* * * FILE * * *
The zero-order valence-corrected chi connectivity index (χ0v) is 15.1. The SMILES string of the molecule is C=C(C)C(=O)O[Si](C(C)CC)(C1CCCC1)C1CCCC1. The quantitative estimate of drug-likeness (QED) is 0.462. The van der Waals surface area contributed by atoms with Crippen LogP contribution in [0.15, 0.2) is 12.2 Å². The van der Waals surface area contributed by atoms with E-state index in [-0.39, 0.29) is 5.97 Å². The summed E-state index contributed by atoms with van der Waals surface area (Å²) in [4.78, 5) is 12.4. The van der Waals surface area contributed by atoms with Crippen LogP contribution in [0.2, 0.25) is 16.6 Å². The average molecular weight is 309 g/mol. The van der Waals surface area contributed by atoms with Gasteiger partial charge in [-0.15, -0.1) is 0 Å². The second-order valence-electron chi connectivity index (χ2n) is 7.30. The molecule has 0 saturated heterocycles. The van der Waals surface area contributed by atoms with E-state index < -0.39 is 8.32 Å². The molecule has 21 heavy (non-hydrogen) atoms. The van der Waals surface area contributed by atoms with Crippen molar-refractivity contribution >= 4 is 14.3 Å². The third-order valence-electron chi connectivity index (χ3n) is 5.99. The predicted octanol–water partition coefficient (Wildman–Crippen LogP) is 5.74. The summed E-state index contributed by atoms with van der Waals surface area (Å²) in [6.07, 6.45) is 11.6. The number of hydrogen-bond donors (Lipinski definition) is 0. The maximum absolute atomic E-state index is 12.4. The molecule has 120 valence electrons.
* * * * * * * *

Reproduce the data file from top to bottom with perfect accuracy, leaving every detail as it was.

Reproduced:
The zero-order valence-corrected chi connectivity index (χ0v) is 15.1. The SMILES string of the molecule is C=C(C)C(=O)O[Si](C(C)CC)(C1CCCC1)C1CCCC1. The quantitative estimate of drug-likeness (QED) is 0.462. The van der Waals surface area contributed by atoms with Crippen LogP contribution in [0.15, 0.2) is 12.2 Å². The van der Waals surface area contributed by atoms with E-state index in [-0.39, 0.29) is 5.97 Å². The summed E-state index contributed by atoms with van der Waals surface area (Å²) in [4.78, 5) is 12.4. The van der Waals surface area contributed by atoms with Crippen LogP contribution in [0.2, 0.25) is 16.6 Å². The average molecular weight is 309 g/mol. The van der Waals surface area contributed by atoms with Gasteiger partial charge in [-0.15, -0.1) is 0 Å². The second-order valence-electron chi connectivity index (χ2n) is 7.30. The molecule has 0 saturated heterocycles. The van der Waals surface area contributed by atoms with E-state index < -0.39 is 8.32 Å². The molecule has 21 heavy (non-hydrogen) atoms. The van der Waals surface area contributed by atoms with Crippen molar-refractivity contribution >= 4 is 14.3 Å². The third-order valence-electron chi connectivity index (χ3n) is 5.99. The predicted octanol–water partition coefficient (Wildman–Crippen LogP) is 5.74. The summed E-state index contributed by atoms with van der Waals surface area (Å²) in [6.07, 6.45) is 11.6. The number of hydrogen-bond donors (Lipinski definition) is 0. The maximum absolute atomic E-state index is 12.4. The molecule has 120 valence electrons.